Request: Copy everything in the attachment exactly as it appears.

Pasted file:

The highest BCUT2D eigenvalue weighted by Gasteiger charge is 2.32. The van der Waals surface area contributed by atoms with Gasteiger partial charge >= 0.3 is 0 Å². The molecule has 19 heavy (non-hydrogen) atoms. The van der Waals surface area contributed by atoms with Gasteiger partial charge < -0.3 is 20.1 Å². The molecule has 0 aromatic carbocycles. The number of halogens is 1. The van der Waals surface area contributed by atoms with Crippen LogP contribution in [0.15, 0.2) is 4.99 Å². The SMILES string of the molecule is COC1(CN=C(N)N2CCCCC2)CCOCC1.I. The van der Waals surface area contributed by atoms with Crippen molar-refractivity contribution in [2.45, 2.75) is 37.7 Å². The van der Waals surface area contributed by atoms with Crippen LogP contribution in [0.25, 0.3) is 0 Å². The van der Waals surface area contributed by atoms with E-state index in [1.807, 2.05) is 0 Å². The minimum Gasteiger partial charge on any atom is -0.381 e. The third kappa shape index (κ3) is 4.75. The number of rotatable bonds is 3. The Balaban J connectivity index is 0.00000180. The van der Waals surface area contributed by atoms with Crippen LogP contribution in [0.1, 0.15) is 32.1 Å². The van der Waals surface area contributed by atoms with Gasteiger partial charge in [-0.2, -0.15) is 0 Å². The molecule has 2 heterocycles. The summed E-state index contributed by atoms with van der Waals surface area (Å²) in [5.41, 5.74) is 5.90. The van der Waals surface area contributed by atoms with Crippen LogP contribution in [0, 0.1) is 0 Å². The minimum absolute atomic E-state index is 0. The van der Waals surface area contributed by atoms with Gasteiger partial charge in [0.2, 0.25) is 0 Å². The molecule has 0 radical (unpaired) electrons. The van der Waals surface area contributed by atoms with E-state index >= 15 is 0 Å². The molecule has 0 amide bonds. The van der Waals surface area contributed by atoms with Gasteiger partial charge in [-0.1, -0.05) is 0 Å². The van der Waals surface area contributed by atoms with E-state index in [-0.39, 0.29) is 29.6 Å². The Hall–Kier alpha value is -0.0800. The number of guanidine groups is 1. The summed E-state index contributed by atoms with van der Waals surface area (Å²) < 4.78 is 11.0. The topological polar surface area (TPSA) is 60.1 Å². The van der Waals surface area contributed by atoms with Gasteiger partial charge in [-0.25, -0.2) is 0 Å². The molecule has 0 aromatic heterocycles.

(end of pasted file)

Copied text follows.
The highest BCUT2D eigenvalue weighted by Gasteiger charge is 2.32. The van der Waals surface area contributed by atoms with Gasteiger partial charge >= 0.3 is 0 Å². The molecule has 19 heavy (non-hydrogen) atoms. The van der Waals surface area contributed by atoms with Gasteiger partial charge < -0.3 is 20.1 Å². The molecule has 0 aromatic carbocycles. The number of halogens is 1. The van der Waals surface area contributed by atoms with Crippen LogP contribution in [0.15, 0.2) is 4.99 Å². The SMILES string of the molecule is COC1(CN=C(N)N2CCCCC2)CCOCC1.I. The van der Waals surface area contributed by atoms with Crippen molar-refractivity contribution in [2.45, 2.75) is 37.7 Å². The van der Waals surface area contributed by atoms with Crippen LogP contribution in [0.25, 0.3) is 0 Å². The van der Waals surface area contributed by atoms with E-state index in [1.807, 2.05) is 0 Å². The minimum Gasteiger partial charge on any atom is -0.381 e. The third kappa shape index (κ3) is 4.75. The number of rotatable bonds is 3. The Balaban J connectivity index is 0.00000180. The van der Waals surface area contributed by atoms with Crippen LogP contribution in [0.1, 0.15) is 32.1 Å². The van der Waals surface area contributed by atoms with Gasteiger partial charge in [-0.2, -0.15) is 0 Å². The molecule has 2 heterocycles. The summed E-state index contributed by atoms with van der Waals surface area (Å²) in [5.41, 5.74) is 5.90. The van der Waals surface area contributed by atoms with Crippen LogP contribution in [0, 0.1) is 0 Å². The minimum absolute atomic E-state index is 0. The van der Waals surface area contributed by atoms with Gasteiger partial charge in [0.2, 0.25) is 0 Å². The molecule has 0 radical (unpaired) electrons. The van der Waals surface area contributed by atoms with E-state index >= 15 is 0 Å². The molecule has 0 amide bonds. The van der Waals surface area contributed by atoms with Gasteiger partial charge in [-0.1, -0.05) is 0 Å². The van der Waals surface area contributed by atoms with E-state index in [-0.39, 0.29) is 29.6 Å². The Hall–Kier alpha value is -0.0800. The number of guanidine groups is 1. The summed E-state index contributed by atoms with van der Waals surface area (Å²) < 4.78 is 11.0. The topological polar surface area (TPSA) is 60.1 Å². The van der Waals surface area contributed by atoms with Gasteiger partial charge in [-0.25, -0.2) is 0 Å². The molecule has 0 aromatic heterocycles.